Isaiah 9:2-7+Psalm 96+Titus 2:11-14+Luke 2:1-14
We did not include in the bulletin the title of the children’s pageant we’ve just seen. I mean, a Christmas pageant is about the birth of Jesus, right? It doesn’t need a title! But this one does, in fact, have a name, and it is this: A Night Like No Other Night. The first narrator says it right at the beginning, “This is a night like no other night. It is a time to dream and sing our way to Bethlehem.” I’m sure we can all agree that this particular night is a night like no other we’ve ever experienced.
For as long as this parish has gathered on this corner here in Hoboken, we have come together on Christmas Eve to hear the story of Christ’s birth, to sing carols and hymns, and to celebrate the sacrament of Holy Eucharist. This year, I am here recording this in advance so that it can all be knit together for our online worship. Rather than getting dressed in your Christmas finery and coming to Church, perhaps you are in your comfy clothes, settled in on the couch, watching this on a computer or on your tv. It’s all very different, and very unsettling.
And I have news for you: this might be the most real, the most authentic Christmas we will ever celebrate.
There was nothing perfect about the first Christmas. It was hard and scary and challenging for Mary and Joseph and the baby Jesus, too. And still the angels sang and the shepherds came, and the animals provided warmth, and God was born as a helpless infant.
One of my favorite things this time of year is to open the mailbox to find Christmas cards from friends all over the world, people I have met over the course of my life who I may not see very often, but hearing from them at Christmas gives me such joy. A lot of these Christmas greetings come from young couples I have married or who I met in divinity school or friends of my own children. Many of them are now raising young families of their own.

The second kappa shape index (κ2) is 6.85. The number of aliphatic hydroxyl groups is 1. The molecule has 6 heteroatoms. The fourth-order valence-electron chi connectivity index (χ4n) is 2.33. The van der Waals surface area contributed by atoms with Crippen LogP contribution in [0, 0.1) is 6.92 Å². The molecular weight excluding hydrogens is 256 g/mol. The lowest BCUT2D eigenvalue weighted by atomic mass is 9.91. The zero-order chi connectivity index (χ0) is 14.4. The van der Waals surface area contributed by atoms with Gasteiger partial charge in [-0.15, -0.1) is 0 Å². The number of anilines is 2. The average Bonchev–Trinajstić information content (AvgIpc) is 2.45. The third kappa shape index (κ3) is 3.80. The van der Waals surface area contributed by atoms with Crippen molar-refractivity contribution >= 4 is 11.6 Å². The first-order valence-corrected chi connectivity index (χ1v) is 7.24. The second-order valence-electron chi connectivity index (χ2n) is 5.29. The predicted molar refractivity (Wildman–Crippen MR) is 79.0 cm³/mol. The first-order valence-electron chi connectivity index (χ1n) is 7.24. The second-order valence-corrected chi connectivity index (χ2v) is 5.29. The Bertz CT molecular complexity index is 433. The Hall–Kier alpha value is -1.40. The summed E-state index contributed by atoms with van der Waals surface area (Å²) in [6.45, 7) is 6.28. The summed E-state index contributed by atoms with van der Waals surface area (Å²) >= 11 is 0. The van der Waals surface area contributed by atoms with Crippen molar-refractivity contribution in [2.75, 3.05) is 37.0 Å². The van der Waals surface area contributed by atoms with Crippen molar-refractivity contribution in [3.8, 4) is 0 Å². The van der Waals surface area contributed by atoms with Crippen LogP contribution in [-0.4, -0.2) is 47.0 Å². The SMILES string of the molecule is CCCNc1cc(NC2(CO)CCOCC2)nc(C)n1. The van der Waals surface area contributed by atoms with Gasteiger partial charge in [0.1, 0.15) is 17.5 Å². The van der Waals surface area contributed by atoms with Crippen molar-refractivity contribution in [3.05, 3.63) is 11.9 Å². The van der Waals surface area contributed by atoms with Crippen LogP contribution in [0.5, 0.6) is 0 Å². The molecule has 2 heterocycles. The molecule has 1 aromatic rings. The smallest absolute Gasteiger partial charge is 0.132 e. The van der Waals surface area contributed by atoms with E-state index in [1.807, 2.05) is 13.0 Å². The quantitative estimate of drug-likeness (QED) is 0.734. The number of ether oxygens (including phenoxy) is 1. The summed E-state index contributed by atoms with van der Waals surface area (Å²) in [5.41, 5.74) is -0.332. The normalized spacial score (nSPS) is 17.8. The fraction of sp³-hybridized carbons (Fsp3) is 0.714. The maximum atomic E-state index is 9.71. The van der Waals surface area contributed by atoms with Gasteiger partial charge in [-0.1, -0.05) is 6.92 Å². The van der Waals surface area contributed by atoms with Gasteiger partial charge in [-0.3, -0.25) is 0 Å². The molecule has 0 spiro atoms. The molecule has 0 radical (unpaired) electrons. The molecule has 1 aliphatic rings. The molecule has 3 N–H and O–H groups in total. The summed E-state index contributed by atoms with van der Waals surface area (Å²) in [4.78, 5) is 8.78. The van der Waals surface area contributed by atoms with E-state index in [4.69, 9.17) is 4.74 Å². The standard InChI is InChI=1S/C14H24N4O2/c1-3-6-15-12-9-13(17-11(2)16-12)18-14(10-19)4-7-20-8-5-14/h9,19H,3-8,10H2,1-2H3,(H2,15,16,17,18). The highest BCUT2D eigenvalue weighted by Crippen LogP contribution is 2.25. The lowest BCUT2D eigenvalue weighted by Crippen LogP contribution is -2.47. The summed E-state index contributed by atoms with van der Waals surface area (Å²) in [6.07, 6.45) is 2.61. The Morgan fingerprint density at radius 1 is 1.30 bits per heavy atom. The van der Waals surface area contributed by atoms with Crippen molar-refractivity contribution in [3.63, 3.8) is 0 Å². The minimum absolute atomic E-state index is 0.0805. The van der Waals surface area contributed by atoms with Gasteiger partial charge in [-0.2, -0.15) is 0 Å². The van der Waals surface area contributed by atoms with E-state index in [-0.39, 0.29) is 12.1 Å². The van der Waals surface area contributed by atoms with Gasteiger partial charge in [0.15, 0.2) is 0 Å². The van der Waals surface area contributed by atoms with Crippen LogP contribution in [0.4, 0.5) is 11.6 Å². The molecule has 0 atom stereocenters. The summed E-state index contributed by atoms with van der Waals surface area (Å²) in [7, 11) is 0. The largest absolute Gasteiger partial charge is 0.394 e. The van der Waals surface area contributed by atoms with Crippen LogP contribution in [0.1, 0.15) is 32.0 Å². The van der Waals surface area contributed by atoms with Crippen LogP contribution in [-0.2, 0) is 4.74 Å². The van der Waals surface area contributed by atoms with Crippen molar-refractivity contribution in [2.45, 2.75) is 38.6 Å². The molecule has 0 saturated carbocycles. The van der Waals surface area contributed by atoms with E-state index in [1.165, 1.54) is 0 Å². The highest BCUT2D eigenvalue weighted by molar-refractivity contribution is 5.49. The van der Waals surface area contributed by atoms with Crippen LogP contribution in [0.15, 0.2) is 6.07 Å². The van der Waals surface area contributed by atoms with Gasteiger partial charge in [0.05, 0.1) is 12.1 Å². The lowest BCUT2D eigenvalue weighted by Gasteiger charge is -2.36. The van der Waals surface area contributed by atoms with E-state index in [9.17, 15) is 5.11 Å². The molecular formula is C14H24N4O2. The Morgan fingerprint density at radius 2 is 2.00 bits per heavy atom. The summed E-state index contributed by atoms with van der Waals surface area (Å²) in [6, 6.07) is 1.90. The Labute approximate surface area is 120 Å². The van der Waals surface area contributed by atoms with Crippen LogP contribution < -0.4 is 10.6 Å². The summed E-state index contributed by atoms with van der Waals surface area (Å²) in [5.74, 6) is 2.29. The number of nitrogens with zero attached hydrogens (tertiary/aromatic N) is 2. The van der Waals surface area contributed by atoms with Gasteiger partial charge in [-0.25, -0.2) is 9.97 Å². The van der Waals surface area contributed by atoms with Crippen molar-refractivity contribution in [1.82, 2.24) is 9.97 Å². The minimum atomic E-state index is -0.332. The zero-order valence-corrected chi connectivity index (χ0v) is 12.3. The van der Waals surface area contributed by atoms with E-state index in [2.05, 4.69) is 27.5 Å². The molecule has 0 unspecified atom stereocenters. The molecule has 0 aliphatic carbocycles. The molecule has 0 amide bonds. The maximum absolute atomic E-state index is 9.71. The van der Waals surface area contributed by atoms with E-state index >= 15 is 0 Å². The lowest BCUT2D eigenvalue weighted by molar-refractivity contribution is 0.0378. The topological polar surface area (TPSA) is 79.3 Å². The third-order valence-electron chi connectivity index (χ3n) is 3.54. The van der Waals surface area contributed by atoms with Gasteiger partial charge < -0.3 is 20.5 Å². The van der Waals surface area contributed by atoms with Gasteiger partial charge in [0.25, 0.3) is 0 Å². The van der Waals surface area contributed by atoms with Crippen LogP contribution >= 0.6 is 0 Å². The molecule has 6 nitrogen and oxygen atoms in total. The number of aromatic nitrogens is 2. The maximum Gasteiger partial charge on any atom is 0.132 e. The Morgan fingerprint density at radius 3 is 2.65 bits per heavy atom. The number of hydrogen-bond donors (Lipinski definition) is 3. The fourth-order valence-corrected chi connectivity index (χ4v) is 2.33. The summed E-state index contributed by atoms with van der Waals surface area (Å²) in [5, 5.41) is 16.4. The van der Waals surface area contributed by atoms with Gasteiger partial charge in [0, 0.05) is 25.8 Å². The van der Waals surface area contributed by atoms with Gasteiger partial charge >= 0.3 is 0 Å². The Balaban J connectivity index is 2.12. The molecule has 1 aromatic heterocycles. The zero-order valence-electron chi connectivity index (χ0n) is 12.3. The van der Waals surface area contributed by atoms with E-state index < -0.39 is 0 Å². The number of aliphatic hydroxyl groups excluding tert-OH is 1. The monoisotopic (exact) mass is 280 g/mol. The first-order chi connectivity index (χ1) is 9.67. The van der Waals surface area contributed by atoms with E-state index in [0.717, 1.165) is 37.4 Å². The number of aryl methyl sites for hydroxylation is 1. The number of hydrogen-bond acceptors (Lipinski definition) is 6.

One of the cards we received a couple of weeks ago was from a young couple I met at Yale. They were married in our final spring semester of school, and they have since grown their family by two little girls. Their card this year contained a picture of these under-five-years-old children, and it was one of those pictures that normally would have been an outtake. You know what I’m talking about – not the official, smiling, everything in place picture, but the one that you keep anyway because it will make an amusing memory someday. Well, these friends used that picture on their card – the five-year-old making a face and the two-year-old scowling and looking away. And the words on this card said: “It’s fine. We’re fine. Everything is fine.” And if that doesn’t sum up 2020, I don’t know what does.
It might also sum up that first rude and uncomfortable Christmas. Nothing about it was fine. There was no perfection for the perfect child of God. But it was fine. Because God came. God always comes. And the angels sing.
One of our most familiar Christmas Carols, It Came Upon the Midnight Clear, actually has no mention of God or the birth of Jesus, but I’m not sure there’s another song that we sing that so captures what Christmas, especially this Christmas feels like:
And ye, beneath life’s crushing load,
Whose forms are bending low,
Who toil along the climbing way
With painful steps and slow,
Look now! for glad and golden hours
come swiftly on the wing.
O rest beside the weary road,
And hear the angels sing!
This may be a night like no other, but it is brightened by the light that has come into the world. If you are “beneath life’s crushing load,” if you are lonely or worried or sad this Christmas Eve, look for that light. Take your star, just like the ones the children created for the pageant, and let it light your way to the manger. Offer your gift. Offer yourself, for that is why God came into this world as one of us. To show us the way home.
So we really are fine. It really is fine. Everything is fine.
Merry Christmas to all of you.